Last weekend, we went to see the new movie on the life of Jackie Robinson. I highly recommend it and in my opinion, it’s one of the better baseball stories ever told. The result of this venture with Mr. Robinson and the Brooklyn Dodgers’ owner, Branch Rickey, did a lot to begin a major culture shift in America. Eight and a half years before Rosa Parks boarded the bus in December of 1955, Jackie Robinson began his journey into the world of, what was then, an all white-man’s game.
Mr. Rickey, a staunch conservative, passionate abolitionist and devoted Methodist, felt it was one of his higher purposes in life to “put a black man in baseball”.
But he had to find the right man – a man that “had the guts NOT to fight back”. He found that man in Jack Roosevelt Robinson.
I loved the movie so much that I bought a book on Branch Rickey’s life. It’s fascinating, too and it would be great if kids of all ages and all races would read this. I don’t think a lot of them (and a lot of us) are really aware of what it’s taken to get where we are. We’ve come a long way since 1947 . . . but not that far. There’s still a long way to go.
I grew up in the ‘60s in a deep-south small town. A lot of things portrayed in the movie “42” were in my face every day. The “whites only” restroom signs with the same sign over the drinking fountain. I don’t want to grade my own paper too high but, honestly as far as I can recall, I never gave much thought to the differences between people with white skin and those with black skin – just different pigmentations as far as I knew. But know this, I’m honestly leaving room for the possibility of selective memory. My parents were kind people – kind to most everyone, so I guess some of that must have rubbed off on me. I hope so. I never heard either one of them utter derogatory slurs.
My first exposure to a small taste of the fear that some residents of my hometown must have lived with came one night as I watched the reflection of flames bouncing off the bedroom walls. There was a cross burning taking place in front of the high school that was right across the street from our house. To this day, and I’m really not interested in much further education on this topic, I can’t figure out the correlation of a burning cross and white supremacy. I don’t have to think about it for very long to be insulted, angry and saddened (and anything else I might be leaving out) by the thought of the cross – the symbol of my Savior’s sacrifice – being used to further such a cause. I’ll never know the feelings of the ones that lit the fire or the ones for which the message was intended. It just made me sad.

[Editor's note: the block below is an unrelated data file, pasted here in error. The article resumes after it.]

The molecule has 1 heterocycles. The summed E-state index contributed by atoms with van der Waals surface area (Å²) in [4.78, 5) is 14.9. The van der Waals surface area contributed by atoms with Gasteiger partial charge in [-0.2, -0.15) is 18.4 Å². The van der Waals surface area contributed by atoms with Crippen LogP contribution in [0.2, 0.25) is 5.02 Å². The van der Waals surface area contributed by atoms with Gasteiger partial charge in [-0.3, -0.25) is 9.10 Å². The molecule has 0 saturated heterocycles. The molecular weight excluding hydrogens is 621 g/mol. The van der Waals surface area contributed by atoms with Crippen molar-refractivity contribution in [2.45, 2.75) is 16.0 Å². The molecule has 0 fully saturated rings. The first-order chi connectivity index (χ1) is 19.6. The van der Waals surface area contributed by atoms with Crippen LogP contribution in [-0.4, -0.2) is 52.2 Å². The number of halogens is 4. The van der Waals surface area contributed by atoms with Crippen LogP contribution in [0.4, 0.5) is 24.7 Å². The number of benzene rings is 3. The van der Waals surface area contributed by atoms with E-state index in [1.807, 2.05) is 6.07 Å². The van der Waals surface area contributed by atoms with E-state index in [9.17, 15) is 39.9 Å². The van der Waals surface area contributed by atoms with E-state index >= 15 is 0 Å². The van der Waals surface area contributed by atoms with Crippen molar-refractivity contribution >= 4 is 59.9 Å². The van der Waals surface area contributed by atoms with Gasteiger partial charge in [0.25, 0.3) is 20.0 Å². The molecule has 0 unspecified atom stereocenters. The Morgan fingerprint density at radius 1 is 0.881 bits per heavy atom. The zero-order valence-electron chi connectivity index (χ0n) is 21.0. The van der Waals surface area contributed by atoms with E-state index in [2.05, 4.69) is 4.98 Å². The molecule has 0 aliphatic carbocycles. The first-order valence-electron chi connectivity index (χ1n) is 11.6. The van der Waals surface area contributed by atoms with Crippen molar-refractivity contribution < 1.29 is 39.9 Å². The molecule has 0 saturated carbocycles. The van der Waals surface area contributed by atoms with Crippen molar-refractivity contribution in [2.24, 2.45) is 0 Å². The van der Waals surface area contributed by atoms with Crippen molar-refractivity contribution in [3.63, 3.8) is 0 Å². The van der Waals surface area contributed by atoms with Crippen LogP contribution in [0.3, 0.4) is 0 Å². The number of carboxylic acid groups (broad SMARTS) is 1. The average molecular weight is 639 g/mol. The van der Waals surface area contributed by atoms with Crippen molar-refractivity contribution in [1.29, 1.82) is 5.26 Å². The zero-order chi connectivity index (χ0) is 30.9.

I’ve told this story before, but the one childhood dream that ended with high school was to be a major league baseball player. I knew from the first time I looked at the other players on the college field, that it just wasn’t gonna happen. I was a boy among men.
Branch Rickey loved baseball, too. And in one of the movie scenes, Jackie Robinson asked, “Mr. Rickey . . . why are you doin’ this?”. Branch Rickey went on to tell the story of how the joy of the game was stolen from him when he played in college with a black player. He witnessed, first hand, the disgraceful treatment the young man suffered and felt, and that by bringing Jackie Robinson to the big leagues, the joy of the game he loved was coming back to life.
And all because he found a man that had the guts to take it.
Sometimes, it takes the bigger person to “take it”. We’re a country of reactors – myself included. Rather than take in, ponder, pray, then act, we pull the trigger quickly and react without much thought to the consequences. “ . . . Be slow to speak and slow to anger” (James 1:19) – these are good words to live by.
The events of the last week require restraint and pause. The conflicts in my soul are fighting it out and while my inner tough guy wants to simply “bring it” I’m required by my allegiance to Christ to wait, to pray and ponder – to suppress “I tell ya what we ought to do . . .” or “I wish I were there . . . I’d . . .”
April 22, 2013